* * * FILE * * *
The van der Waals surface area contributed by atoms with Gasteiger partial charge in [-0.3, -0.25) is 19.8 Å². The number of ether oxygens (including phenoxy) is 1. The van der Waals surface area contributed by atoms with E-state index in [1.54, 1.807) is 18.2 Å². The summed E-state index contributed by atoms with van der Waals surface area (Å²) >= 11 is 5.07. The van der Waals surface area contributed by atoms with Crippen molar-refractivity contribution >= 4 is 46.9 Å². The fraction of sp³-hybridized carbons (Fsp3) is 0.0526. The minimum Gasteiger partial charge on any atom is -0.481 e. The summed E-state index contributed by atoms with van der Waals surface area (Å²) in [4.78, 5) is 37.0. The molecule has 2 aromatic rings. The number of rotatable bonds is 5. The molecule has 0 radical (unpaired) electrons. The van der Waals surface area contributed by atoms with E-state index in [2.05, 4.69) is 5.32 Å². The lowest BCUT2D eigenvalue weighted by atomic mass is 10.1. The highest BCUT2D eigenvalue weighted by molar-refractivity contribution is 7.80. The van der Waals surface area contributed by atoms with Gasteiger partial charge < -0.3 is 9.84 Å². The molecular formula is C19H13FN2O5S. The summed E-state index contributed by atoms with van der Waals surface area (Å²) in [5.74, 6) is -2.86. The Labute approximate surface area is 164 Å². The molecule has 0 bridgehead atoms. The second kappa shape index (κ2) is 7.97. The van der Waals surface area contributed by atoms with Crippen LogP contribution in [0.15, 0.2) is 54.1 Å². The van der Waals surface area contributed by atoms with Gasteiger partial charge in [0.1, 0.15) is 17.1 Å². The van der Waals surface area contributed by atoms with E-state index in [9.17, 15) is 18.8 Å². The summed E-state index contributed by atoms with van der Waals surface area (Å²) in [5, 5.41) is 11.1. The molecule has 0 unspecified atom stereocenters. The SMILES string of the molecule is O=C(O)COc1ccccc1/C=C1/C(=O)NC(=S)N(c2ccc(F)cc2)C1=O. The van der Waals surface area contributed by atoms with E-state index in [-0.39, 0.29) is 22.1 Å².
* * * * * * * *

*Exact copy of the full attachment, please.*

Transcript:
The van der Waals surface area contributed by atoms with Gasteiger partial charge in [-0.3, -0.25) is 19.8 Å². The number of ether oxygens (including phenoxy) is 1. The van der Waals surface area contributed by atoms with E-state index in [1.54, 1.807) is 18.2 Å². The summed E-state index contributed by atoms with van der Waals surface area (Å²) >= 11 is 5.07. The van der Waals surface area contributed by atoms with Crippen molar-refractivity contribution >= 4 is 46.9 Å². The fraction of sp³-hybridized carbons (Fsp3) is 0.0526. The minimum Gasteiger partial charge on any atom is -0.481 e. The summed E-state index contributed by atoms with van der Waals surface area (Å²) in [4.78, 5) is 37.0. The molecule has 2 aromatic rings. The number of rotatable bonds is 5. The molecule has 0 radical (unpaired) electrons. The van der Waals surface area contributed by atoms with E-state index in [2.05, 4.69) is 5.32 Å². The lowest BCUT2D eigenvalue weighted by atomic mass is 10.1. The highest BCUT2D eigenvalue weighted by molar-refractivity contribution is 7.80. The van der Waals surface area contributed by atoms with Gasteiger partial charge < -0.3 is 9.84 Å². The molecular formula is C19H13FN2O5S. The summed E-state index contributed by atoms with van der Waals surface area (Å²) in [5.74, 6) is -2.86. The Labute approximate surface area is 164 Å². The molecule has 0 bridgehead atoms. The second kappa shape index (κ2) is 7.97. The van der Waals surface area contributed by atoms with Crippen LogP contribution in [0.15, 0.2) is 54.1 Å². The van der Waals surface area contributed by atoms with Gasteiger partial charge in [0.1, 0.15) is 17.1 Å². The van der Waals surface area contributed by atoms with E-state index in [9.17, 15) is 18.8 Å². The summed E-state index contributed by atoms with van der Waals surface area (Å²) in [5, 5.41) is 11.1. The molecule has 0 unspecified atom stereocenters. The SMILES string of the molecule is O=C(O)COc1ccccc1/C=C1/C(=O)NC(=S)N(c2ccc(F)cc2)C1=O. The van der Waals surface area contributed by atoms with E-state index in [-0.39, 0.29) is 22.1 Å².